TORONTO — Under the threat of expulsion from the party, an Ontario MPP has announced that he will not get the COVID-19 vaccine as required by the Progressive Conservative caucus.
Chatham-Kent-Leamington MPP Rick Nicholls made the announcement on Thursday from Queen’s Park.
“I took the premier at his word that vaccination is a choice and that all Ontarians have a constitutional right to make such a choice,” Nicholls said. “Up until five o’clock today I am still a PC caucus member, and I will remain there until I’m told otherwise.”
Nicholls said that he and his wife chose not to get the shot for “personal reasons.”
Two days before Nicholls’ announcement, Premier Doug Ford’s office confirmed that all members of Ontario’s PC caucus would be required to get vaccinated against COVID-19 by 5 p.m. Thursday or face expulsion.
Nicholls is one of two PC MPPs in the caucus who remain unvaccinated, CTV News Toronto has learned.
The identity of the other unvaccinated MPP is unknown at this time. A PC government source previously told CTV News Toronto that all other caucus members are fully vaccinated.
Ford has long said that he does not believe that COVID-19 vaccinations should be mandatory.
Moreover, he has so far resisted calls for a passport or certificate in the province to prove vaccination status.
The new vaccination requirement set out by the Ford government came after a Queen’s Park Briefing reporter reportedly began asking PC caucus members about their vaccination status. A source familiar with the matter says a staffer in the Premier’s Office ordered MPPs not to reply or disclose their status.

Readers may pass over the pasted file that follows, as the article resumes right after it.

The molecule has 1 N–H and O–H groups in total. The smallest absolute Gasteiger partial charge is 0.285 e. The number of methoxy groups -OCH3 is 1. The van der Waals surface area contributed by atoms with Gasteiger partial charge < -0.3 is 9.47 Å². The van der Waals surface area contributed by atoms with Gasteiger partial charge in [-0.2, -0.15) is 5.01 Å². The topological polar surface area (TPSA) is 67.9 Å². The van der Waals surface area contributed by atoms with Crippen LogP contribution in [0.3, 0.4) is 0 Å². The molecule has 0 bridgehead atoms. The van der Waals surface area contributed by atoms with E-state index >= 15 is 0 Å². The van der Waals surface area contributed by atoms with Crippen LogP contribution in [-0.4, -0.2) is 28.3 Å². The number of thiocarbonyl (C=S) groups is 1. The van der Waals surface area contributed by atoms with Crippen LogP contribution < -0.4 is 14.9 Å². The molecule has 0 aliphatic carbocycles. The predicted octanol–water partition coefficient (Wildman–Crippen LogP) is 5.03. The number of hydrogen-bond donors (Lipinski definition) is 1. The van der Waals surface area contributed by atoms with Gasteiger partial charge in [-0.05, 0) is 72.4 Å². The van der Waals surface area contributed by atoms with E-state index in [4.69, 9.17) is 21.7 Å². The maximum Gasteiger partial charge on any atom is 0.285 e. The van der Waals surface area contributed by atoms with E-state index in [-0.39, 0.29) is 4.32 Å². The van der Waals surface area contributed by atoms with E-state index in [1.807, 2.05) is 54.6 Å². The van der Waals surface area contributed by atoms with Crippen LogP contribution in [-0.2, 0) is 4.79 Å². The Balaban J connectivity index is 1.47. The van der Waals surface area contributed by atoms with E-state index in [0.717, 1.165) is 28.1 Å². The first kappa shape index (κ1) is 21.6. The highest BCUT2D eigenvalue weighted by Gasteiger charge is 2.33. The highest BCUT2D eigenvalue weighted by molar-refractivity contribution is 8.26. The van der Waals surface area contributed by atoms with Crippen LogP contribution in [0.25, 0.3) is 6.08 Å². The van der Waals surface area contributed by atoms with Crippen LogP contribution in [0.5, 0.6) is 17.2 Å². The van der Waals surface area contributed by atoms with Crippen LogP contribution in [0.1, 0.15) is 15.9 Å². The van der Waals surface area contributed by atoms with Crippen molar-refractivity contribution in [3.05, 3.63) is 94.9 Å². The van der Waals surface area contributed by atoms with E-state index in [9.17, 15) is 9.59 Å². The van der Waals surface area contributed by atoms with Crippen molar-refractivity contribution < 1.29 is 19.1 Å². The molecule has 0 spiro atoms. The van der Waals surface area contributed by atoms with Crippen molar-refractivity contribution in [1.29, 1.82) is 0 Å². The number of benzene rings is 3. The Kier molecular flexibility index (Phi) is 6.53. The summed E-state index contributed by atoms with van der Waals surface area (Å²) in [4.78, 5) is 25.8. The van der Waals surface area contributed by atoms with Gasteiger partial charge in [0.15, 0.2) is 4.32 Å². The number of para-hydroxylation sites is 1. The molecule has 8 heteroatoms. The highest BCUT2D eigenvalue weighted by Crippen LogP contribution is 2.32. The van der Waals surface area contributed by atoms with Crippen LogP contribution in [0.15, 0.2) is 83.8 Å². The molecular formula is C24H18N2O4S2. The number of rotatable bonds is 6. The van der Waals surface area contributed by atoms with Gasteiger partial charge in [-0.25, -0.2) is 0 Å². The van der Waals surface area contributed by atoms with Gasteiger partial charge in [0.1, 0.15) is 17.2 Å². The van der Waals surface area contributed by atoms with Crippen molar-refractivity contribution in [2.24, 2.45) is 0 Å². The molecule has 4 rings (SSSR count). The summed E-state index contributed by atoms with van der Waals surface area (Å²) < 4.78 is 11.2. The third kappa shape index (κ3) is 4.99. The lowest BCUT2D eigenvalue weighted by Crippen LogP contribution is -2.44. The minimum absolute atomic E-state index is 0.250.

An emergency caucus conference call followed on Tuesday morning to address the new vaccination protocol.
Ontario’s vaccination rates, as well as daily COVID-19 cases and hospitalizations, are among the key indicators officials consider when loosening or tightening public health restrictions across the province.
To that end, Ford has encouraged anyone who is currently eligible to receive a vaccine to get the shot in an effort to drive transmission down.
Following a few hiccups in the early stages of the province’s vaccination campaign, doses are more or less readily available throughout Ontario for anyone who wants one.
Ontario is currently in Step 3 of its reopening plan and was expected to lift almost all remaining public health restrictions once 80 per cent of eligible residents had received one dose of a COVID-19 vaccine and 75 per cent had two doses.
As of Thursday, Health Minister Christine Elliott says that 81.8 per cent of Ontarians have one dose of a vaccine and 74.2 per cent have two doses.
However, earlier this week, the Ford government announced that despite coming close to the targets laid out to exit Step 3, all plans to further reopen the province would be put on hold indefinitely due to the risk of the Delta variant.
First elected in 2011, Nicholls has served three terms as an MPP with the PC party. He currently serves as the deputy speaker of the House.
With files from CTV News Toronto’s Colin D’Mello and CP24’S Chris Herhalt